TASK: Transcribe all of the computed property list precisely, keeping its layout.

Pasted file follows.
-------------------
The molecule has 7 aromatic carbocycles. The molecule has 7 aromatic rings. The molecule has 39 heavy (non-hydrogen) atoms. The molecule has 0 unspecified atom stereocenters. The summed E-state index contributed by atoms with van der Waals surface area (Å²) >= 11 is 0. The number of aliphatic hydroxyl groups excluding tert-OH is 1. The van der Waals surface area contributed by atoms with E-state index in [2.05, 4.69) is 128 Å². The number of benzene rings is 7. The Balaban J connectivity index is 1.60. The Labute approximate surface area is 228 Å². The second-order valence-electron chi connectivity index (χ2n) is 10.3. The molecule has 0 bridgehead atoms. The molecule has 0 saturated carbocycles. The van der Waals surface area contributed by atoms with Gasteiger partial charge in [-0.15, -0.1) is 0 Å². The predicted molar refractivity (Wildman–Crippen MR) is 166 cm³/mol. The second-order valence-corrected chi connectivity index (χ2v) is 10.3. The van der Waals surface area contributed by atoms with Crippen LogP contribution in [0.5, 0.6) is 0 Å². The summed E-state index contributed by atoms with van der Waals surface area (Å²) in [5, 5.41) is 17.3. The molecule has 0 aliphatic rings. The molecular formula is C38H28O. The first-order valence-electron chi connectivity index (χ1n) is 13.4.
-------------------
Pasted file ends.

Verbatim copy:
The molecule has 7 aromatic carbocycles. The molecule has 7 aromatic rings. The molecule has 39 heavy (non-hydrogen) atoms. The molecule has 0 unspecified atom stereocenters. The summed E-state index contributed by atoms with van der Waals surface area (Å²) >= 11 is 0. The number of aliphatic hydroxyl groups excluding tert-OH is 1. The van der Waals surface area contributed by atoms with E-state index in [2.05, 4.69) is 128 Å². The number of benzene rings is 7. The Balaban J connectivity index is 1.60. The Labute approximate surface area is 228 Å². The second-order valence-electron chi connectivity index (χ2n) is 10.3. The molecule has 0 bridgehead atoms. The molecule has 0 saturated carbocycles. The van der Waals surface area contributed by atoms with Gasteiger partial charge in [-0.15, -0.1) is 0 Å². The predicted molar refractivity (Wildman–Crippen MR) is 166 cm³/mol. The second-order valence-corrected chi connectivity index (χ2v) is 10.3. The van der Waals surface area contributed by atoms with Crippen LogP contribution in [0.5, 0.6) is 0 Å². The summed E-state index contributed by atoms with van der Waals surface area (Å²) in [5, 5.41) is 17.3. The molecule has 0 aliphatic rings. The molecular formula is C38H28O. The first-order valence-electron chi connectivity index (χ1n) is 13.4.